Poker takes a long time to master correctly in order to risk it all on one hand that could be a bluff. Some of the poker greats admit it took years of dedication, practice, and patience for them to succeed as far as they have. Canadian poker fans will no doubt recognize Canadian poker champion Daniel Negreanu as one of the world’s most masterful players of the game who now is instructing others on how best to hone their poker skills; read his book.
Of course it’s not just Negreanu’s Poker Hold’em Strategy that tells all of what it takes to win. Many of his regular competitors in championship poker tournaments have written their own stories on the game such as Doyle Brunson’s Super System which many loyal poker players consider the ‘bible of poker’. The books elaborate on the skills necessary for playing the game to your advantage including how to do the math, how to predict the gameplay of the hand and most importantly how to read opponents to use that knowledge to your advantage.
For players who are not avid readers there are also online training sites available for you to watch players like Negreanu and Brunson play the game, and receive detailed breakdowns of how they expected the hand to go. By watching the veterans and hearing their thoughts on the game it allows you as a newer player to pick up on their skills for reading betting patterns to interpret how to read your opponent’s hand and what the bets they make actually mean.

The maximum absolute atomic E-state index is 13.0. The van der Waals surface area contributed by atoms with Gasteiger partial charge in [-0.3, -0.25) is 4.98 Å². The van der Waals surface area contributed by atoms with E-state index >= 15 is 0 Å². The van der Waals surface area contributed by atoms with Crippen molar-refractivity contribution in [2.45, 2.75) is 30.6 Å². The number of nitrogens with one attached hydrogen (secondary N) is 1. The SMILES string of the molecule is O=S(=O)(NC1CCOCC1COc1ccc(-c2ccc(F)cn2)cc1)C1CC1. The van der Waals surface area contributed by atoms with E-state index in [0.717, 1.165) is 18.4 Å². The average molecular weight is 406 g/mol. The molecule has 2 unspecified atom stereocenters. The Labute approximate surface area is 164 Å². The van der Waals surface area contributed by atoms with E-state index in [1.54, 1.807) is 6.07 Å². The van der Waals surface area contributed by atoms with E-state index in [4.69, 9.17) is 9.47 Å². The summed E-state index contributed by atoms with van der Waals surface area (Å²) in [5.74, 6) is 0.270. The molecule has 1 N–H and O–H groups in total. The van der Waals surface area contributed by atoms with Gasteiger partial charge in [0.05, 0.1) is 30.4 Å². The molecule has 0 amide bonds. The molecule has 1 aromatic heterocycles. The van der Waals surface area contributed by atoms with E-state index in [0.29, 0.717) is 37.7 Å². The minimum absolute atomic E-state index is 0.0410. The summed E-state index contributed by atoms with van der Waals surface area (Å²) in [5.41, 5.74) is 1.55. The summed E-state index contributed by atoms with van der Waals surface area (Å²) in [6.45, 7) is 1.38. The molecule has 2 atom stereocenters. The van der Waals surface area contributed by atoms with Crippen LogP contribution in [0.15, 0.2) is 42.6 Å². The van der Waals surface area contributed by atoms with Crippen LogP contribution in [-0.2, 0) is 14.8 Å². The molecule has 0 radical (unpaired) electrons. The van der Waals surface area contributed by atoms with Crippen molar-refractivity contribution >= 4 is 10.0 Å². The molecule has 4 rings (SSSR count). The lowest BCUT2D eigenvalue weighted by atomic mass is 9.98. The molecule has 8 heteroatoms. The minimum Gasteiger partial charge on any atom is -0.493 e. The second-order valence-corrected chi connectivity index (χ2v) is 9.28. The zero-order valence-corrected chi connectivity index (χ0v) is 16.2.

Poker greats also recommend playing regularly with a close group of friends and talking about how a hand went in detailed post-game analysis. By bouncing ideas and insights off one another players can realize where they made mistakes and where they need to improve on their game.
Regardless of the method of choice honing your poker skills and improving your game requires playing; practice makes perfect after all. Negreanu, Brunson, even younger players such as Tom Dwan or Brian Hastings all admit it took them years of practicing their game strategy before having success in tournaments.
“I would go to Vegas and take my shot against the pros. I would lose everything, and have to rebuild my bankroll. But every time that happened, I got a little better,” Negreanu admits.
After all nothing counts like experience.